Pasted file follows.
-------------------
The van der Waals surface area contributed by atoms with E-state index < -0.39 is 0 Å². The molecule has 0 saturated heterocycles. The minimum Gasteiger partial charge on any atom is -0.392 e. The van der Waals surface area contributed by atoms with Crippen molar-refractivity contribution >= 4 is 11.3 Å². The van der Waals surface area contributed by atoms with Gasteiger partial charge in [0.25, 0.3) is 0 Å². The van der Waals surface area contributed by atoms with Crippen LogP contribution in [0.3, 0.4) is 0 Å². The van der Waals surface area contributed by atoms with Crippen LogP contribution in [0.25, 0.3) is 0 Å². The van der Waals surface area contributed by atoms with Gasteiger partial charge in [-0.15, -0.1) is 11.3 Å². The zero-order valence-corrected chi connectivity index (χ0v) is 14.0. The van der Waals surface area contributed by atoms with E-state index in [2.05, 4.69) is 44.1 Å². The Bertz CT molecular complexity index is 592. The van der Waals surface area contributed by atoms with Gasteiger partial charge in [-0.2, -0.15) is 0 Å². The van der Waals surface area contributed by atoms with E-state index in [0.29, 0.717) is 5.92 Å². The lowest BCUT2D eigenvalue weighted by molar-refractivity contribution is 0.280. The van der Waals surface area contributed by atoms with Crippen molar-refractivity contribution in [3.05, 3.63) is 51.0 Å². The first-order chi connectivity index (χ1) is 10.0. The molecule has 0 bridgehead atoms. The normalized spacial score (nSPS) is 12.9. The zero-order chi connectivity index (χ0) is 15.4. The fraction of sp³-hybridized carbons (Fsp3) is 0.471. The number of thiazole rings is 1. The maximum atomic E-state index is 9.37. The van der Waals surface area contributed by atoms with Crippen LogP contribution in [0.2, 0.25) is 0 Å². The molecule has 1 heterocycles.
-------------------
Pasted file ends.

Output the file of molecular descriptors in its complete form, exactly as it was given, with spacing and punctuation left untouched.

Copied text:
The van der Waals surface area contributed by atoms with E-state index < -0.39 is 0 Å². The molecule has 0 saturated heterocycles. The minimum Gasteiger partial charge on any atom is -0.392 e. The van der Waals surface area contributed by atoms with Crippen molar-refractivity contribution >= 4 is 11.3 Å². The van der Waals surface area contributed by atoms with Gasteiger partial charge in [0.25, 0.3) is 0 Å². The van der Waals surface area contributed by atoms with Crippen LogP contribution in [0.3, 0.4) is 0 Å². The van der Waals surface area contributed by atoms with Crippen LogP contribution in [0.25, 0.3) is 0 Å². The van der Waals surface area contributed by atoms with Gasteiger partial charge in [-0.15, -0.1) is 11.3 Å². The zero-order valence-corrected chi connectivity index (χ0v) is 14.0. The van der Waals surface area contributed by atoms with E-state index in [2.05, 4.69) is 44.1 Å². The Bertz CT molecular complexity index is 592. The van der Waals surface area contributed by atoms with Gasteiger partial charge in [-0.2, -0.15) is 0 Å². The van der Waals surface area contributed by atoms with E-state index in [0.29, 0.717) is 5.92 Å². The lowest BCUT2D eigenvalue weighted by molar-refractivity contribution is 0.280. The van der Waals surface area contributed by atoms with Crippen molar-refractivity contribution in [3.05, 3.63) is 51.0 Å². The first-order chi connectivity index (χ1) is 10.0. The molecule has 0 bridgehead atoms. The normalized spacial score (nSPS) is 12.9. The zero-order chi connectivity index (χ0) is 15.4. The fraction of sp³-hybridized carbons (Fsp3) is 0.471. The number of thiazole rings is 1. The maximum atomic E-state index is 9.37. The van der Waals surface area contributed by atoms with Crippen LogP contribution in [0.2, 0.25) is 0 Å². The molecule has 1 heterocycles.